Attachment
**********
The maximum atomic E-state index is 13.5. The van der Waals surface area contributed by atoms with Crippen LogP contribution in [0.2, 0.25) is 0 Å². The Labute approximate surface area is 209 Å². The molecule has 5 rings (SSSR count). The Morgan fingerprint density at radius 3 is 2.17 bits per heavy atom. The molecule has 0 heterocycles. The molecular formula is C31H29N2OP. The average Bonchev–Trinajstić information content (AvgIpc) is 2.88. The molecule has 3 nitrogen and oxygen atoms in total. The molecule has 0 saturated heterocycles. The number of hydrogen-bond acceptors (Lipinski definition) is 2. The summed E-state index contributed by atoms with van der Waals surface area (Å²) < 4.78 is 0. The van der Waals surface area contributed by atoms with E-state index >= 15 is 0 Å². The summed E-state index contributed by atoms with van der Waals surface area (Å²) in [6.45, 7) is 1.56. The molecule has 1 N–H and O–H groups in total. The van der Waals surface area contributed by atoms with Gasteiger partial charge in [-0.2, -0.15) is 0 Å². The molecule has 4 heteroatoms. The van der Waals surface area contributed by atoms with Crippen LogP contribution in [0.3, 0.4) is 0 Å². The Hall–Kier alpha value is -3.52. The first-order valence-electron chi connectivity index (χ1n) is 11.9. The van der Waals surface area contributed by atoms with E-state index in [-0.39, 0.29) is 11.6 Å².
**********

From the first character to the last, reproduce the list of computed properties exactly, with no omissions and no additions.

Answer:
The maximum atomic E-state index is 13.5. The van der Waals surface area contributed by atoms with Crippen LogP contribution in [0.2, 0.25) is 0 Å². The Labute approximate surface area is 209 Å². The molecule has 5 rings (SSSR count). The Morgan fingerprint density at radius 3 is 2.17 bits per heavy atom. The molecule has 0 heterocycles. The molecular formula is C31H29N2OP. The average Bonchev–Trinajstić information content (AvgIpc) is 2.88. The molecule has 3 nitrogen and oxygen atoms in total. The molecule has 0 saturated heterocycles. The number of hydrogen-bond acceptors (Lipinski definition) is 2. The summed E-state index contributed by atoms with van der Waals surface area (Å²) < 4.78 is 0. The van der Waals surface area contributed by atoms with E-state index >= 15 is 0 Å². The summed E-state index contributed by atoms with van der Waals surface area (Å²) in [6.45, 7) is 1.56. The molecule has 1 N–H and O–H groups in total. The van der Waals surface area contributed by atoms with Gasteiger partial charge in [-0.2, -0.15) is 0 Å². The molecule has 4 heteroatoms. The van der Waals surface area contributed by atoms with Crippen LogP contribution in [0.3, 0.4) is 0 Å². The Hall–Kier alpha value is -3.52. The first-order valence-electron chi connectivity index (χ1n) is 11.9. The van der Waals surface area contributed by atoms with E-state index in [-0.39, 0.29) is 11.6 Å².